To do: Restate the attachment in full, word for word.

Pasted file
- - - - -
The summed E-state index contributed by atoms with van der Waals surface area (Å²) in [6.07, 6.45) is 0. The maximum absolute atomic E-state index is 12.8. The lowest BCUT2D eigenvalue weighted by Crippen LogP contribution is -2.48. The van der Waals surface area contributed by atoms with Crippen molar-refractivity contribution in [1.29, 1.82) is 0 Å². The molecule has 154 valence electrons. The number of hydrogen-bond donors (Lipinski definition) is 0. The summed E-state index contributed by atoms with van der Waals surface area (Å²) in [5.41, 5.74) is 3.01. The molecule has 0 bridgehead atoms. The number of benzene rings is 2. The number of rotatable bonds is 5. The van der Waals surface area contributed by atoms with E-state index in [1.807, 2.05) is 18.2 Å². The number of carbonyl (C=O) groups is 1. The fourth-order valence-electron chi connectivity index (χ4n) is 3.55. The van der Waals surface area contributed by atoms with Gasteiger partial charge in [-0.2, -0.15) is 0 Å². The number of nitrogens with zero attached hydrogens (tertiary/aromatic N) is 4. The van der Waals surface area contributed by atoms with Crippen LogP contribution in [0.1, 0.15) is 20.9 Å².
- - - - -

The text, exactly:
The summed E-state index contributed by atoms with van der Waals surface area (Å²) in [6.07, 6.45) is 0. The maximum absolute atomic E-state index is 12.8. The lowest BCUT2D eigenvalue weighted by Crippen LogP contribution is -2.48. The van der Waals surface area contributed by atoms with Crippen molar-refractivity contribution in [1.29, 1.82) is 0 Å². The molecule has 154 valence electrons. The number of hydrogen-bond donors (Lipinski definition) is 0. The summed E-state index contributed by atoms with van der Waals surface area (Å²) in [5.41, 5.74) is 3.01. The molecule has 0 bridgehead atoms. The number of benzene rings is 2. The number of rotatable bonds is 5. The van der Waals surface area contributed by atoms with E-state index in [1.807, 2.05) is 18.2 Å². The number of carbonyl (C=O) groups is 1. The fourth-order valence-electron chi connectivity index (χ4n) is 3.55. The van der Waals surface area contributed by atoms with Gasteiger partial charge in [-0.2, -0.15) is 0 Å². The number of nitrogens with zero attached hydrogens (tertiary/aromatic N) is 4. The van der Waals surface area contributed by atoms with Crippen LogP contribution in [0.1, 0.15) is 20.9 Å².